Deployed in the Persian Gulf, the crew of the USS Bataan is stuck on board while the coronavirus pandemic rages. It’s easy for stress to mount.
But some sailors and Marines on the amphibious assault ship are using yarn as a coping mechanism — whipping up hats, socks, baby blankets and more as they carry out their mission.
“Yarn Club is a brief respite from daily shipboard duties for the sailors and Marines who attend,” Lt. Cmdr. Grace Reilly said in a recent email. “We still wear uniforms and use proper military courtesy, but the goal is to provide personnel of all ranks a quiet, comfortable space where they can relax, learn a new skill or create something beautiful.”
The weekly Bataan Yarn Club stemmed from a chance encounter late last year at The Yarn Club in Virginia Beach. Reilly bumped into the ship’s chaplain while he was Christmas shopping for his wife.
“We started talking about getting a club started onboard Bataan,” Reilly said.
The ship left Norfolk in mid-December with the Bataan Amphibious Ready Group. By January, the knitting club was underway in partnership with the Virginia Beach store.
The club meets every Monday and is open to people of all skill and interest levels, she said. There are usually about 20 who come out, with the core group evenly split between men and women.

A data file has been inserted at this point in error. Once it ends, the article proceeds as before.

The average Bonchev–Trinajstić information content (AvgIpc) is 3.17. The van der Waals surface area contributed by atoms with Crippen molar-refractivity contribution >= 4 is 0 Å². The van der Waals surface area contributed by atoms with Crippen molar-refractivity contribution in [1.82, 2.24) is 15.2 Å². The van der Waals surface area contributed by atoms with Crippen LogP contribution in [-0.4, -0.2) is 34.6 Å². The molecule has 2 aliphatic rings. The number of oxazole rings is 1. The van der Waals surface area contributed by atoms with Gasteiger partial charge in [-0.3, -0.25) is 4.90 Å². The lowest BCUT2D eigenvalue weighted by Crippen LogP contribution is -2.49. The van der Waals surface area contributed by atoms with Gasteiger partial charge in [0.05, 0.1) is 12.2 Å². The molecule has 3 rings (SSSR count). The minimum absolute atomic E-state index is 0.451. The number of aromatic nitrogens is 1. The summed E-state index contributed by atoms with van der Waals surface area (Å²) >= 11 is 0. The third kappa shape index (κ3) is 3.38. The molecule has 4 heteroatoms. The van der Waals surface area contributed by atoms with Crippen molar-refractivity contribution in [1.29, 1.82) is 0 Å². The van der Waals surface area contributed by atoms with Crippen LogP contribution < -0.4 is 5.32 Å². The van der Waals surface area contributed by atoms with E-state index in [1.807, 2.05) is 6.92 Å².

Some of the most enthusiastic participants are young Marines interested in learning how to knit or crochet gifts for their newborn children, she added.
Andrea Riddle, who owns The Yarn Club on Virginia Beach Boulevard, said she has a lot of customers who are in the Navy — including several aboard the Bataan.
She thought such a club would be “a great thing to entertain the troops,” and has been sending the ship boxes of knitting supplies about once a month to keep it going.
“I love it,” Riddle said. “I run around the store and pick out my brightest colors to send to them.”
Pink and orange have been in high demand, she said, especially with doom and gloom in the news.
“Anything bright and happy.”
Though the club started right before the coronavirus scare, it’s grown because of it, Riddle said.
“They say because they can’t get off the ship now because of current events, they’re knitting a lot,” she said. “It has absolutely saved them.”
Riddle said several of her vendors, including knitting tool company ChiaoGoo and Uruguay-based yarn supplier Malabrigo, have donated hundreds of dollars worth of materials for the club.
The most recent package she sent to the Persian Gulf was about 20 pounds, complete with some other goodies like candy and cookies.
“We love doing it, we love the camaraderie and we love that we can support our troops in this fashion,” she said.
Reilly said she learned to knit shortly before deployment.
“So I’m definitely a beginner, but I can’t get enough,” she said.
She’s made three hats, a few scarves and is working on fingerless gloves for a roommate who works in a cold office. She hopes to also make koozies to give to friends as souvenirs.
“Nothing makes me happier than seeing someone wearing or using something that I made.”
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